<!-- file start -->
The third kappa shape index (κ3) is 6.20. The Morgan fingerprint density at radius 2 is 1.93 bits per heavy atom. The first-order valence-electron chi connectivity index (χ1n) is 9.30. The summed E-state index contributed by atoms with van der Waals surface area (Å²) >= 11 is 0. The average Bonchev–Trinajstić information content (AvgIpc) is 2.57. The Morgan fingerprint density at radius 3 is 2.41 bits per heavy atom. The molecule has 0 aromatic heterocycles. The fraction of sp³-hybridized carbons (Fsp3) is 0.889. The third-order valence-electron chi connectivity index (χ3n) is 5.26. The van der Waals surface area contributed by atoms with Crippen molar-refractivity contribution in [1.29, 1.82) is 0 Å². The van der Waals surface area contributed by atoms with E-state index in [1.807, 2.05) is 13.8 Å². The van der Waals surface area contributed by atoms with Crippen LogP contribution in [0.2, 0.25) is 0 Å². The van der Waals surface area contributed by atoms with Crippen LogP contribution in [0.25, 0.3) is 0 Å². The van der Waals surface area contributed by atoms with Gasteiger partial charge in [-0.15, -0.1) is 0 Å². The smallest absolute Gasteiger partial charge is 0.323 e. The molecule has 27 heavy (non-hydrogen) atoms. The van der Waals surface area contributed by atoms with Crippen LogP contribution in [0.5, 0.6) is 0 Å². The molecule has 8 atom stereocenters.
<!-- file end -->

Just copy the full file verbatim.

The third kappa shape index (κ3) is 6.20. The Morgan fingerprint density at radius 2 is 1.93 bits per heavy atom. The first-order valence-electron chi connectivity index (χ1n) is 9.30. The summed E-state index contributed by atoms with van der Waals surface area (Å²) >= 11 is 0. The average Bonchev–Trinajstić information content (AvgIpc) is 2.57. The Morgan fingerprint density at radius 3 is 2.41 bits per heavy atom. The molecule has 0 aromatic heterocycles. The fraction of sp³-hybridized carbons (Fsp3) is 0.889. The third-order valence-electron chi connectivity index (χ3n) is 5.26. The van der Waals surface area contributed by atoms with Crippen molar-refractivity contribution in [1.29, 1.82) is 0 Å². The van der Waals surface area contributed by atoms with E-state index in [1.807, 2.05) is 13.8 Å². The van der Waals surface area contributed by atoms with Crippen LogP contribution in [0.2, 0.25) is 0 Å². The van der Waals surface area contributed by atoms with Crippen LogP contribution in [0.25, 0.3) is 0 Å². The van der Waals surface area contributed by atoms with Gasteiger partial charge in [-0.15, -0.1) is 0 Å². The smallest absolute Gasteiger partial charge is 0.323 e. The molecule has 27 heavy (non-hydrogen) atoms. The van der Waals surface area contributed by atoms with Crippen LogP contribution in [0.5, 0.6) is 0 Å². The molecule has 8 atom stereocenters.